Symbols of Good Conduct, and of Christmas, at the Ohio Statehouse

During our tour of the Worthington Masonic Museum, Chad Simpson told us not only that President William McKinley was a Mason, but also that there’s a subtle Masonic reference in the McKinley Memorial at the Ohio Statehouse. The other day, I walked over to the Statehouse to see it for myself.

The McKinley Memorial is the star attraction of the west side of the Statehouse and Capitol Square.

New York sculptor Homer A. MacNeil used photographs and a model who posed in clothing provided by President McKinley’s tailor to ensure the likeness of McKinley’s statue that stands at the center of the memorial. The statue faces west, looking across High Street to the site of the old Neil House Hotel, where the McKinleys lived during their time in Columbus. The statue’s placement recalls how, when the red-carnation-wearing McKinley walked to work every morning, he paused to wave to his invalid wife as she looked out the window of their room.

While I’ve always admired McKinley’s statue and the sweet story behind its placement, I’ve neglected to pay much attention to the grouping of statues on either side of the monument. Representing Peace and Prosperity, each statue is depicted as an adult guiding and instructing a young person. While the female figure of Peace holds a palm frond and draws a girl close to her, the statue illustrating Prosperity shows a man teaching a boy how to use the tools of industry, which led to much of our nation’s prosperity. The boy holds a compass, which Chad said symbolizes virtuous conduct and actions for Masons.

When the McKinley Memorial was unveiled on September 14, 1906, over 50,000 people attended. Alice Roosevelt Longworth, wife of Ohio Congressman Nicholas Longworth and the daughter of McKinley’s Vice President, Theodore Roosevelt, was the guest of honor at the ceremony.

Before I walked back to work, I went inside the Statehouse to see this year’s holiday decorations. In the Atrium, a Christmas tree is decorated with ornaments typical during the period from 1850 to 1870. Bunches of cinnamon sticks, dried flowers, gingerbread figures, fruit, hedge apples, paper Santas, pheasant feathers, alum crystals, faux coral (sticks dipped in wax), pinecones, strands of popcorn and tin stars are some of the things mid-19th century Ohioans might have used to adorn their Christmas trees. On the Ground Floor, I saw display cases filled with holiday items from Ohio Historical Society collections and some vintage “Edison Mazda Lamps” for Christmas trees that came in some neat packaging.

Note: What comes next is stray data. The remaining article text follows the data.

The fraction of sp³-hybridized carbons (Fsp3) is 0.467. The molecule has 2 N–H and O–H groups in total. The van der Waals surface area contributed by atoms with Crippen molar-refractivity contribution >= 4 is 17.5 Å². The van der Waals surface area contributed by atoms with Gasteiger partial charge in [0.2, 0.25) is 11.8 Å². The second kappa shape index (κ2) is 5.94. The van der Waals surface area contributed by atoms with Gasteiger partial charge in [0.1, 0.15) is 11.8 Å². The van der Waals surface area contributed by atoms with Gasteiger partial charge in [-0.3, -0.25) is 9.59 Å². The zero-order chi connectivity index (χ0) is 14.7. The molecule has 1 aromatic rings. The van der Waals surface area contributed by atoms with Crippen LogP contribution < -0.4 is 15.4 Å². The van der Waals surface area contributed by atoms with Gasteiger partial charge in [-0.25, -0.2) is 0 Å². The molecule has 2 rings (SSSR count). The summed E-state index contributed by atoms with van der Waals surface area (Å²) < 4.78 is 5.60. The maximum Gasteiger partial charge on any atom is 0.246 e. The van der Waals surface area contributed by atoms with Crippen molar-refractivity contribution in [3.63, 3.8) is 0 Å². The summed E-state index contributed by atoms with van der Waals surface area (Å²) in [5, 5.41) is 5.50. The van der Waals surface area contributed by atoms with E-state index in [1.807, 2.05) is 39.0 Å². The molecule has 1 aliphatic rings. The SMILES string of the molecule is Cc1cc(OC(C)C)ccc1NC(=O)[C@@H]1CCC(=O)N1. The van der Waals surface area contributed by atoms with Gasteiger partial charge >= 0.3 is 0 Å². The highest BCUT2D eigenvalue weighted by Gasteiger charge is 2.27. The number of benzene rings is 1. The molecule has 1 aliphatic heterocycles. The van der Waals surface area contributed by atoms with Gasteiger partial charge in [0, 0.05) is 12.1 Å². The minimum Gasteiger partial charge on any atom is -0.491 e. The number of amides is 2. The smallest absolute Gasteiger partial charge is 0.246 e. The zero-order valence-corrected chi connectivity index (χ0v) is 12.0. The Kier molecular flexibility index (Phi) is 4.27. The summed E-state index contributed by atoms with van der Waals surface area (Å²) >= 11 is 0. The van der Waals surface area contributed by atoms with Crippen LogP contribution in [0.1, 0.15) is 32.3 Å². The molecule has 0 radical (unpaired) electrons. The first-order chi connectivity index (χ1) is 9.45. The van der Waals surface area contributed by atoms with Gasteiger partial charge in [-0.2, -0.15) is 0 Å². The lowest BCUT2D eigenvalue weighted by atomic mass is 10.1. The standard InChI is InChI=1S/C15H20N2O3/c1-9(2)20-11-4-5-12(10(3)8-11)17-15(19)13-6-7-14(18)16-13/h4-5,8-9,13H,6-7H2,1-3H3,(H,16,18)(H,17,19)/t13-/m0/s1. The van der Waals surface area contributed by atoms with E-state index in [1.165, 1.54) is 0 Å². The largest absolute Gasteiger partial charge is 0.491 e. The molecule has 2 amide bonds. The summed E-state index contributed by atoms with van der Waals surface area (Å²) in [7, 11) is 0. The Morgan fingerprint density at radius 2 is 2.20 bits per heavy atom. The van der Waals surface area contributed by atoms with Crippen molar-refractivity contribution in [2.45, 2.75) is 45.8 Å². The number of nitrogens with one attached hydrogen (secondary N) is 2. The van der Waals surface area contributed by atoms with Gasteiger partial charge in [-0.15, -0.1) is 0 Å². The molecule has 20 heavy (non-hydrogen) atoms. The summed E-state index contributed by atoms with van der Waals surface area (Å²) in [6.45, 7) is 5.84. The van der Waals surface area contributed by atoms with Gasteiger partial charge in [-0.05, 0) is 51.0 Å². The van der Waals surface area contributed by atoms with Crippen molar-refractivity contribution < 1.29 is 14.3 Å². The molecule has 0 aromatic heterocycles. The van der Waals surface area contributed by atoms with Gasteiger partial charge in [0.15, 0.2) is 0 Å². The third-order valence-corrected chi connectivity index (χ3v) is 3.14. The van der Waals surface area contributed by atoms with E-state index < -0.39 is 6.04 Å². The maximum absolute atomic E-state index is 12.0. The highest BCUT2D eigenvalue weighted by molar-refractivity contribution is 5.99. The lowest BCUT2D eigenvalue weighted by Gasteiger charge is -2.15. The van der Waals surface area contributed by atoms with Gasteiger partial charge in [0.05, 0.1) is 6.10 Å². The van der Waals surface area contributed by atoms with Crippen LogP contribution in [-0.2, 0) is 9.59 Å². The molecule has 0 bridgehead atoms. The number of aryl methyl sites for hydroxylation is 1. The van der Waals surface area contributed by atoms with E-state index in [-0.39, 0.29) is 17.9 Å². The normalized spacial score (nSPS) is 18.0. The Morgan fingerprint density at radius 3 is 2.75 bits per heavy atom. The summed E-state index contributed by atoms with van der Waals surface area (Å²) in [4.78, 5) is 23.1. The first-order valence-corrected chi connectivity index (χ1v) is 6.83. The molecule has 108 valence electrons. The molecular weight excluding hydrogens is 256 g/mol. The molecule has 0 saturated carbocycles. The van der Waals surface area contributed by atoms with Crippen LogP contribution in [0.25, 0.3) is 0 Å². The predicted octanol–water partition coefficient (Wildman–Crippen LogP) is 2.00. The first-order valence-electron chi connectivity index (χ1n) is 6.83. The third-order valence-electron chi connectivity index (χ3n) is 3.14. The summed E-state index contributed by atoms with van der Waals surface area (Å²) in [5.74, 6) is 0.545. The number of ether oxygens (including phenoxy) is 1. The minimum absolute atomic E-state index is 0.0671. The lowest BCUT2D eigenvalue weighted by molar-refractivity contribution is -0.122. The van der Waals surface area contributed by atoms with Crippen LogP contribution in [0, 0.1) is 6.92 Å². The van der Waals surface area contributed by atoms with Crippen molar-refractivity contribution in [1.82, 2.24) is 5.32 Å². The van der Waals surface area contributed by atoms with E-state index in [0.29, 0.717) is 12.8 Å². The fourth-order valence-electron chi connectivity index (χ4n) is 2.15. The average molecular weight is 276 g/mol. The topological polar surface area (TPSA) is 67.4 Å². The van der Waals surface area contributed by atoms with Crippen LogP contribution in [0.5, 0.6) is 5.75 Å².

No visit to the Statehouse is complete without browsing in the Statehouse Museum Shop. A favorite hangout of mine since it opened in 1996, the store is filled with unique, Ohio-themed gifts. Ohio Statehouse: A Building for the Ages, a new book written by Capitol Square Review and Advisory Board staff members Cheryl J. Straker and Chris Matheney, is one of its newest items for sale. The book provides an interesting history of the Statehouse, Senate Building, Atrium and grounds. It was a perfect Christmas gift to give to two friends who spent their careers working Downtown.

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This entry was posted in Art, Books, Columbus, History, Holidays. Bookmark the permalink.

2 Responses to Symbols of Good Conduct, and of Christmas, at the Ohio Statehouse

  1. Cindy Spikowski says:

    I had forgotten about McKinley wearing a red carnation and that he waved to his wife at the Neil House – thank you for reminding me. We often visited the statle capitol building after school. We enjoyed sitting and looking up at the seal of Ohio. Once, we even saw the governor!

  2. Darylee says:

    Nice. Too many just ignore the artwork of these statues. Have you gone to the topiary park behind (east of) the main library?

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